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Biomorphism is an art movement that began in the 20th century.

The term was first used in 1936, by Alfred H. Barr, Jr. Biomorphist art focuses on the power of natural life and uses organic shapes, with shapeless and vaguely spherical hints of the forms of biology. Biomorphism has connections with Surrealism and Art Nouveau.

The Tate Gallerymarker's online glossary article on biomorphic form specifies that while these forms are abstract, they "refer to, or evoke, living forms...". The article goes on to list Joan Miró, Jean Arp, Henry Moore, and Barbara Hepworth as examples of artists whose work epitomizes the use of biomorphic form.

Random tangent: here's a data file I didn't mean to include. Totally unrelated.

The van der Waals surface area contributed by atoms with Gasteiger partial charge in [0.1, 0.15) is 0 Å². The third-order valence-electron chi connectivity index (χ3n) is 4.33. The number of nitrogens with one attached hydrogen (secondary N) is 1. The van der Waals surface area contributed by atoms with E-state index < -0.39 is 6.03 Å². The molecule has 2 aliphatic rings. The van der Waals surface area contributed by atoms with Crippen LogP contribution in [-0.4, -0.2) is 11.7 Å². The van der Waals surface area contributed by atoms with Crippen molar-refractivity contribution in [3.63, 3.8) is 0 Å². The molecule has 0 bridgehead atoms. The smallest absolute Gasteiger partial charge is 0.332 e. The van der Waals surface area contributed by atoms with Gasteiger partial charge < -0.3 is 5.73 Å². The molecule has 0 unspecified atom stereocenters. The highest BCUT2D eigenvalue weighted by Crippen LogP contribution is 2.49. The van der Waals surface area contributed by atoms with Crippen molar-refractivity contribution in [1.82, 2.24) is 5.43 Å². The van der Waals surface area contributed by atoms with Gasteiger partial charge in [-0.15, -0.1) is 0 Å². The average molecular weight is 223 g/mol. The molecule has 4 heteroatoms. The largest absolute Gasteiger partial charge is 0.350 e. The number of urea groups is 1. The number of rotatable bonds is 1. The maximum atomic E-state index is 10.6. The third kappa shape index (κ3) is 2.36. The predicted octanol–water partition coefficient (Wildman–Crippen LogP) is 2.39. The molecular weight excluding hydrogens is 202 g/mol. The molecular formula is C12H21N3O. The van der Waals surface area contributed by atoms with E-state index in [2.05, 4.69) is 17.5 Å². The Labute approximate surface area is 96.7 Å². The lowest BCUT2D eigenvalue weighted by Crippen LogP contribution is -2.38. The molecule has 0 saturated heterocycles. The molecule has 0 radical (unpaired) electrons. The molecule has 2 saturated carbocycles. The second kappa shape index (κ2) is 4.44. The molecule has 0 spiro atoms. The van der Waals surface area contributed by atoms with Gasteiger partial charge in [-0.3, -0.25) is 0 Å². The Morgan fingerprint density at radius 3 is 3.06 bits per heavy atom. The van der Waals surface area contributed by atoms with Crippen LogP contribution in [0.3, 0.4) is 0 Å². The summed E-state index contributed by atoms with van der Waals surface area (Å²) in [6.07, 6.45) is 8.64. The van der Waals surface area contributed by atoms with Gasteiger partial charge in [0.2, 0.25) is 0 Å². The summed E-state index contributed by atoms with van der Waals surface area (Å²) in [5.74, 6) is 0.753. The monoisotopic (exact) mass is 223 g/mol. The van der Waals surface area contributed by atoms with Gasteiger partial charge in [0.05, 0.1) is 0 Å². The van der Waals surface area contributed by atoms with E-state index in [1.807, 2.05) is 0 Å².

Biomorphism is also seen in modern industrial design, such as the work of Alvar Aalto. Presently, the effect of the influence of nature is less obvious: instead of designed objects looking exactly like the natural form, they use only slight characteristics to remind us of nature.

Desmond Morris is a biomorphic painter of note and Marc Newson a designer of note.


  1. Tate Collection, Glossary: Biomorphic, accessed 25 July 2008.
  2. Martin Eidelberg, et al. Design 1935-1965: what modern was: selections from the Liliane and David M. Stewart Collection, Montreal: Musée des arts décoratifs de Montréal, New York: H.N. Abrams, 1991, Page 90.

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